Feeding Tubes for Weight Loss: It Works, But...
Feeding Tubes: Gross Bridal Trend
Brides-to-be are targeted by the latest fad in the weight-loss industry: feeding tubes. Women are paying thousands of dollars on a rapid weight-loss scheme that involves running a nasogastric feeding tube through the client's nose, doling out the bare minimum caloric intake per day. The Hunger Games, indeed.
Brides-to-be are the ideal market for any weight-loss product. These are people who are desperate to look their best for their big day, and this is exacerbated by the fact that wedding dresses are sized differently than regular clothes: if you normally wear a 12, your wedding dress will be something like a 16. Body issues become magnified. Diet marketers love when this happens.
So, do nasogastric feeding tubes work? Yes, but there are side effects such as kidney stones, dizziness, headaches, halitosis (bad breath), and dehydration. The bride's weight is being lost via a metabolic state called ketosis, where the body burns its fat reserves. This normally takes place when you're starving to death.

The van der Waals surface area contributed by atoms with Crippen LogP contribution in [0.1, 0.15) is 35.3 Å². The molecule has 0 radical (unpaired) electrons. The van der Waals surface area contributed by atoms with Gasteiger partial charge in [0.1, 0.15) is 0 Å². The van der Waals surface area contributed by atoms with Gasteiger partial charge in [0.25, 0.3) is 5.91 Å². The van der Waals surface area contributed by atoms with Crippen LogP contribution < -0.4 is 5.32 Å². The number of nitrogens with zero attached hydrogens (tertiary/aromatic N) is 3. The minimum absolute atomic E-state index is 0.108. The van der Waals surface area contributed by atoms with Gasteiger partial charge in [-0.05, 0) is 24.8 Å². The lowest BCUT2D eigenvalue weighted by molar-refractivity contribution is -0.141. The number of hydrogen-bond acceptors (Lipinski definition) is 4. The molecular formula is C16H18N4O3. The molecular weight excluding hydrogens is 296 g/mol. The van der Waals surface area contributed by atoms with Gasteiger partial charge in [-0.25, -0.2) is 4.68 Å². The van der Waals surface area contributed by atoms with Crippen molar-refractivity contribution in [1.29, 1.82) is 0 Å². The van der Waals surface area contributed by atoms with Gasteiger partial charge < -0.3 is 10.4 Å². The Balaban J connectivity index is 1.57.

Also, it's really gross to look at. One feeding-tube customer told the NY Times that she wouldn't pick her kid up from school while wearing the feeding tube: "People think I’m sick, I’m dying... The children, they would be scared."
But the many “detoxing” cleanses make misleading claims, says Dr. David Gorski, an associate professor of surgery at Wayne State University in Detroit and a blogger at Science-Based Medicine. “Do you notice they never tell you what the toxins actually are?” he said. “There’s no science to back them up.”